When an employee is terminated, the question often arises about
the tax treatment of amounts paid to the employee. Structuring can
allow employers to provide different benefits to the employee
without increasing the overall cost to the employer. Possible
strategies include characterization and timing.
Treating payments as employment income can result in significant
deductions and therefore less immediate income to former employees,
particularly with lump sum payments. Characterizing payments as
"retiring allowances" can significantly reduce tax
withholdings. Retiring allowances are also exempt from Canada
Pension Plan (CPP) and Employment Insurance (EI) deductions.
Employers have an obligation to withhold a percentage of amounts
paid to former employees as "retiring allowances" for
income taxes – typically 10% for payments of $5,000 or less;
20% for payments of more than $5,000 but less than $15,000; and 30%
for payments over $15,000. Since not all amounts are captured as a
"retiring allowance", it is key to characterize every
dollar paid to a former employee. Payment in lieu of reasonable
notice will usually be the largest portion of payments to a
dismissed employee, and tax withholding will be required unless the
employee opts to transfer those amounts into a registered pension
plan or Registered Retirement Savings Plans. However, payments of
amounts already earned (such as salary/wages, bonus, or pay in lieu
of vacation), should be treated in the same manner as if those
amounts were paid prior to termination.
Amounts paid in compensation for humiliation, distress, pain and
suffering, or post-employment defamation are not subject to
withholding. These amounts must be reasonable and must be truly
separate from what was paid in lieu of reasonable notice. It is not
proper to treat all amounts as "general damages".
Payments for counselling, legal expenses and interest are also
generally exempt from withholding.
Finally, amounts paid under a disability insurance or pension
plan are not treated as a "retiring allowance" and are
taxable in accordance with income tax rules.
In some circumstances, the employee may prefer to have payments
characterized as income so that, for example, it may be counted
towards CPP or EI. Employers should also review any applicable
pension plans to determine how characterization may impact pension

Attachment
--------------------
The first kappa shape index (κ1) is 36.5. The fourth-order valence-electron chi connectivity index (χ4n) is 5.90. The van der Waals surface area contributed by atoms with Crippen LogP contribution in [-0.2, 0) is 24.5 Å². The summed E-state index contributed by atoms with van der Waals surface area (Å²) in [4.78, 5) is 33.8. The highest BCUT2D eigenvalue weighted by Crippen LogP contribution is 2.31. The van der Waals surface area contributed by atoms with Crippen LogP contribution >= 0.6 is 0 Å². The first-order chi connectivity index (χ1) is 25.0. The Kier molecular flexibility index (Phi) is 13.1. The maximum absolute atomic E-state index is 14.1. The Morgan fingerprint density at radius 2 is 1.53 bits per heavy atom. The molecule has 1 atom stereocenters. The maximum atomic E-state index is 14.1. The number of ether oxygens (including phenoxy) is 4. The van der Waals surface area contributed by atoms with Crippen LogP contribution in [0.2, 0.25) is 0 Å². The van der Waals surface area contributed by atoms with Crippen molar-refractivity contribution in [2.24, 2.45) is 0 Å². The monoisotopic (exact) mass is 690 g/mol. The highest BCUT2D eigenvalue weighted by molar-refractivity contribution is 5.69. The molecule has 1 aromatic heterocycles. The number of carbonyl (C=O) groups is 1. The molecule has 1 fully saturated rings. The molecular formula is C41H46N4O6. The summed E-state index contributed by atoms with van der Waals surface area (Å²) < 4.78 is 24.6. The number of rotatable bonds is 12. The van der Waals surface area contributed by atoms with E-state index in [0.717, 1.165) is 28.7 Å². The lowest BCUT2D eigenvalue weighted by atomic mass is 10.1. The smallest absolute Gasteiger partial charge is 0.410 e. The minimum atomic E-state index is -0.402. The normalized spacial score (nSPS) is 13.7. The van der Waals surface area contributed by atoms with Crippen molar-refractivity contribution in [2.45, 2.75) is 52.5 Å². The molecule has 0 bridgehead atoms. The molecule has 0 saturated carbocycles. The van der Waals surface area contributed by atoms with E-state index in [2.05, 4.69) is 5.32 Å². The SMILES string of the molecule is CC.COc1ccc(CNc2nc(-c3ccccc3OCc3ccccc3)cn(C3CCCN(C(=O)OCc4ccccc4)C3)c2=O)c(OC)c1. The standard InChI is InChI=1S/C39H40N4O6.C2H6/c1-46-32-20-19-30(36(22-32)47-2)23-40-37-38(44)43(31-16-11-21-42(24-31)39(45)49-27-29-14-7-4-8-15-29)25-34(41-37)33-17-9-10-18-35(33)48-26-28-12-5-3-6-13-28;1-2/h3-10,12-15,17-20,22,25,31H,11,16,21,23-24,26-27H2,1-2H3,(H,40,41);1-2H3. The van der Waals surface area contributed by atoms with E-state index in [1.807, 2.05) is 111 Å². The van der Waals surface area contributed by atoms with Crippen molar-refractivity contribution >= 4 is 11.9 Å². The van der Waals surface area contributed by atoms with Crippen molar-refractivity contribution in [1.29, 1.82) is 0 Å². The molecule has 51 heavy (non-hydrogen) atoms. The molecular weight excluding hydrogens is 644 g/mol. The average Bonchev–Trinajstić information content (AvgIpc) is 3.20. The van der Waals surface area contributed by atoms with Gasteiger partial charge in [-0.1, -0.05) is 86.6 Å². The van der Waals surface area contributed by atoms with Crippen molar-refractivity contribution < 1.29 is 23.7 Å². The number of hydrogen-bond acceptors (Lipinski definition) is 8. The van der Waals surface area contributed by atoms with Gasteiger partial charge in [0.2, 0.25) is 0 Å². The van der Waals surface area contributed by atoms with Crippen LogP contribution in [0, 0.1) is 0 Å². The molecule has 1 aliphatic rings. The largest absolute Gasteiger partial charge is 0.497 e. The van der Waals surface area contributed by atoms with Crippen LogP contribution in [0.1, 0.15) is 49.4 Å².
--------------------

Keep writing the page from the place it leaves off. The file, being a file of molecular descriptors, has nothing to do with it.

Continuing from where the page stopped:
The withholding requirement is calculated based on the amount
actually paid during a calendar year. If an employee was dismissed
in 2013, and a settlement was reached in 2014, it may be possible
to attribute some portion of the payment to 2013, thus spreading
out the total amount over two calendar years. Similarly, if it is
reasonable to do so, a large settlement can be paid out over a
number of years, again changing the amount actually paid out in
each calendar year, and possibly lowering that percentage that
needs to be withheld.
Prior to making any payments, an employer should confirm any
deductions required by legislation, including income tax, and, if
applicable, deduction of EI overpayment. Other deductions must be
authorized by legislation or the agreement of an employee, such as
any overpayments, amounts owing or reimbursement of training
Legislation varies from province to province. Employment income
earned after termination may be deducted with the agreement of the
employee. Pension benefits paid normally may not be deducted from
Every situation has nuances that can affect how these rules will
apply. As with any issue relating to the dismissal of an employee,
we strongly encourage employers to seek legal advice when
determining the tax treatment of payments made to terminated
The content of this article is intended to provide a general
guide to the subject matter. Specialist advice should be sought
about your specific circumstances.
To print this article, all you need is to be registered on Mondaq.com.
Click to Login as an existing user or Register so you can print this article.
Unfortunately, reasonable accommodation for employees in the workplace continues to be the source of significant litigation and even today we continue to see outrageous examples of employers behaving badly.
We are now beginning to see reported cases involving charges and subsequent fines laid against employers for failing to provide information, instruction and supervision to protect a worker from workplace violence.
On October 13, 2016, the Supreme Court of Canada denied leave to appeal an Ontario Court of Appeal decision which ordered an employer to pay a former employee 37 months of salary and benefits following termination.
Register for Access and our Free Biweekly Alert for
This service is completely free. Access 250,000 archived articles from 100+ countries and get a personalised email twice a week covering developments (and yes, our lawyers like to think you’ve read our Disclaimer).